Our friends at Sky Sports profile five of the men looking to win the Australian Open.
There may be no Andy Murray, but the men’s tournament will have no shortage of returning stars who will all be aiming to start 2018 by claiming the Australian Open title.
Raz Mirza looks at five of the key title challengers.
The world No 1 came agonisingly close to winning a second title in Melbourne last year, losing in five thrilling sets to Roger Federer in the final. He stayed injury free until the final stages of his brilliant 2017 campaign, winning a 10th French Open title and then claiming the US Open, before familiar knee problems returned putting an end to his season at the ATP Finals in London.
The Spaniard will be determined to go one better in Australia this year, but there are more concerns over his fitness after he pulled out of his scheduled opening two tournaments of 2018 in Abu Dhabi and Brisbane, although he did take part in the Tie Break Tens event and then beat Dominic Thiem in a surprise exhibition match ahead of his first-round clash against 37-year-old Dominican Victor Estrella Burgos.
While his younger rivals battle their bodies, the 36-year-old is living the dream and looks a strong favourite to retain his title and become the first man to hit 20 Grand Slam singles titles. After last year’s throwback season and 12 months on from his remarkable feat in Melbourne, there is nothing to suggest Federer will be in anything less than top shape at a tournament he has won five times.
The Swiss world No 2 has landed in a stacked half of the draw, with Novak Djokovic, Stan Wawrinka, Alexander Zverev, Dominic Thiem, Tomas Berdych and Gael Monfils all potentially lying in wait. He will open the defence of his title against Slovenia’s Aljaz Bedene.
Djokovic lost only once at the Australian Open between 2011 and last year, when he suffered a shock second-round defeat to Denis Istomin. It was the latest stumble for the former world No 1 but his 2017 took a more serious downward turn in the summer when, after pulling out during his Wimbledon quarter-final against Tomas Berdych, he announced he would be taking the rest of the season off to rehabilitate an ongoing elbow problem.
The signs were less than positive when he suffered more pain in the elbow and withdrew from his scheduled opening tournament of 2018 in Abu Dhabi. But there has been more optimism since and how Djokovic, now ranked 14th, performs in Melbourne will be one of the most fascinating aspects of the tournament. No man has won more singles titles here than the Serbian so it would be a fitting venue for a return to the winners’ circle when he opens up against American Donald Young.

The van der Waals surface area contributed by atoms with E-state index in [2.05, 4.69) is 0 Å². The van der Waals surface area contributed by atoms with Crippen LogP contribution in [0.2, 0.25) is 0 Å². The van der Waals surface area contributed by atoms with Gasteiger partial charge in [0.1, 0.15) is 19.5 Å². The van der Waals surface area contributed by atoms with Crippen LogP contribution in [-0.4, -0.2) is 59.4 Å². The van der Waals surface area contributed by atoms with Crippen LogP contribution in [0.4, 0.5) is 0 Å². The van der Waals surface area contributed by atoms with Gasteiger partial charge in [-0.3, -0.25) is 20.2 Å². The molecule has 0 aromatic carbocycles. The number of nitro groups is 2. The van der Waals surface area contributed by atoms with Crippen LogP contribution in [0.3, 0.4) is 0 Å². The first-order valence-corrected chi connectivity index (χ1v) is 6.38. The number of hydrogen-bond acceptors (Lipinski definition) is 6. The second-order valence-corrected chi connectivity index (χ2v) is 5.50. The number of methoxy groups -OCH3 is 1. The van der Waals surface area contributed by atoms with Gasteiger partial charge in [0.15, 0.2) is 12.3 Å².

Last season gave renewed hope that Dimitrov might still blossom into the Grand Slam champion he seemed set to become as an extravagantly-talented junior.
The Bulgarian came agonisingly close to beating Rafael Nadal in the semi-finals in Melbourne when he went down in a five-set humdinger, but finished the season ranked third after winning the biggest title of his career at the ATP Finals in London. He could meet Nick Kyrgios in a fourth-round blockbuster, which would be a rematch of their Brisbane semi-final last week, won by the gifted but combustible Aussie.
Juan Martin del Potro
Del Potro has not played in Melbourne for four years because of his injury troubles but heads back with his status as a Grand Slam contender restored by his memorable run to the US Open semi-finals. Battling illness, the Argentinian came back from the dead against Dominic Thiem before shocking Roger Federer and went on to finish the season very strongly.
The 29-year-old has continued 2018 where he left off with a 21st career title looming at this week’s ASB Classic in Auckland and he will return to the Top 10 of the ATP Rankings for the first time since August 2014 when he gears himself up for a first-round test against the hugely-talented American Frances Tiafoe.